Using sequencing technologies to study DNA break repair

Deadline for applications has passed.

Key information

Applications closed
06 February 2024, 11:59 GMT
Hours per week
36 (full time)
Application guidance
Posted 22 December 2023

Research topics

Genome Integrity & Repair
Background texture taken from the lab imagery.

This is a summer student position supervised by Nishita Parnandi in Simon Boulton's lab.

Introduction to the Science

DNA contained within our cells is the source of genetic information. If DNA gets damaged, our cells risk losing the original genetic information. DNA damage can occur from normal cellular processes or from exposure to toxic chemicals and UV radiation. One of the most harmful types of damage to the DNA is a break occurring in both its strands. DNA breaks can cause harmful mutations which lead to diseases such as cancer. Understanding 1) “where” these breaks occur and 2) “how” they will be repaired is important to prevent disease. In this project, you will use sequencing technologies to investigate the question: How are DNA breaks repaired? Sequencing technologies are an innovative tool to gain large amounts of cellular information in a single experiment. Therefore, these technologies have become indispensable in several fields including cancer diagnostics.

About the Project

In this project, you will first damage DNA in human cell lines to create DNA breaks. To understand how the breaks are repaired, you will use sequencing technologies to locate key DNA repair proteins. This will be done on a whole genome scale. Finally, you will analyse the sequencing data to identify the locations of DNA repair proteins using R programming. The specific sequencing technology you will use is called CUT&TAG (please see reference below) – this technology requires lower amounts of input DNA compared to other methods. The results from this project will then answer the following specific questions: 1) Are there breaks that are preferentially repaired by a specific repair protein 2) Are there common genomic features (for ex: exons, introns) across breaks that are biased to certain repair proteins?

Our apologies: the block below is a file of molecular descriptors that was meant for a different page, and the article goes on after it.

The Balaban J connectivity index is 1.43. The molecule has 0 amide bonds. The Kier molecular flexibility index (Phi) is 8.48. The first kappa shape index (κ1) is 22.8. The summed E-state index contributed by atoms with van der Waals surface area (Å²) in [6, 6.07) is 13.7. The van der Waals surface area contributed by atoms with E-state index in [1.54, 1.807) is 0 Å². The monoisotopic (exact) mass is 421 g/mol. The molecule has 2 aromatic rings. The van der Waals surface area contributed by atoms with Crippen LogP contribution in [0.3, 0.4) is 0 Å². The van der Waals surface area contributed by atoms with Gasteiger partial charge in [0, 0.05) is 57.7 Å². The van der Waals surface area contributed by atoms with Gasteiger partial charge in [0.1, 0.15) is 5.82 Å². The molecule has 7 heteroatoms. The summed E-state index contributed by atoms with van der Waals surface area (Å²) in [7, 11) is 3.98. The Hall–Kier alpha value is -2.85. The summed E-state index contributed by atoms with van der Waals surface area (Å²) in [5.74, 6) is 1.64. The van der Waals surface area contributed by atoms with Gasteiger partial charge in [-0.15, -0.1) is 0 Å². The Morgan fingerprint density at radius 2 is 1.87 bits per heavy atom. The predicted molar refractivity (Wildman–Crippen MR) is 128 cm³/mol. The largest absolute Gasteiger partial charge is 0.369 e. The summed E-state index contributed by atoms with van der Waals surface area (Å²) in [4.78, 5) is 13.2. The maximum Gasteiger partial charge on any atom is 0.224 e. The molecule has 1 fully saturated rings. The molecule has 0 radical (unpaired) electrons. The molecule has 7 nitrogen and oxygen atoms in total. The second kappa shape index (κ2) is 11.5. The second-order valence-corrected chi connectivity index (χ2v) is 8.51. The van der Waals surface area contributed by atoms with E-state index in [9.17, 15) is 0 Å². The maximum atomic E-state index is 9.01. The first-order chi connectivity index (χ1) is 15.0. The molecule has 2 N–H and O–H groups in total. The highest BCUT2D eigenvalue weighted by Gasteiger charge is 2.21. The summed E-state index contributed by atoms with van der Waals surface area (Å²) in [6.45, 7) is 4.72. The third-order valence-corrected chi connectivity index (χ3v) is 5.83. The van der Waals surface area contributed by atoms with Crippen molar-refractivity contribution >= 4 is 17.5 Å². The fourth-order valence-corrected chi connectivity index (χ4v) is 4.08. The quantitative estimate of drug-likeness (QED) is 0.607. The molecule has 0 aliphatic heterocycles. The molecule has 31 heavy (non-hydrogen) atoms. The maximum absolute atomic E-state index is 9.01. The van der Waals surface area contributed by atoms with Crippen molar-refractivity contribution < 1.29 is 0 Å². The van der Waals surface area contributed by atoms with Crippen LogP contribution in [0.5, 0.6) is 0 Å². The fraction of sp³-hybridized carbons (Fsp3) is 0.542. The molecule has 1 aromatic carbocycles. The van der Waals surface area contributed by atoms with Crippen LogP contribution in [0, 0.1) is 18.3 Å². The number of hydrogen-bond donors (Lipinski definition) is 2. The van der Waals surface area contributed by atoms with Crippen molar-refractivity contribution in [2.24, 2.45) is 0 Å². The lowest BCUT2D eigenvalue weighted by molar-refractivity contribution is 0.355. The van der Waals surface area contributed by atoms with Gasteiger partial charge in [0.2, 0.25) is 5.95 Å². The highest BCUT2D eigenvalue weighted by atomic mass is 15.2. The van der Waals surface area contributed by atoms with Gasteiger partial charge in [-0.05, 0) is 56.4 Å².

About You

The project will be a great opportunity to gain exposure to sequencing technologies, including CUT&TAG and ChIP-seq, and R programming to analyse sequencing data. Therefore, the ideal student would be studying biomedical sciences/computing.


1.         Panier, S. and Boulton, S.J. (2014)

            Double-strand break repair: 53BP1 comes into focus.

            Nature Reviews Molecular Cell Biology 15: 7-18. PubMed abstract

2.         Kaya-Okur, H.S., Janssens, D.H., Henikoff, J.G., Ahmad, K. and Henikoff, S. (2020)

            Efficient low-cost chromatin profiling with CUT&Tag.

            Nature Protocols 15: 3264-3283. PubMed abstract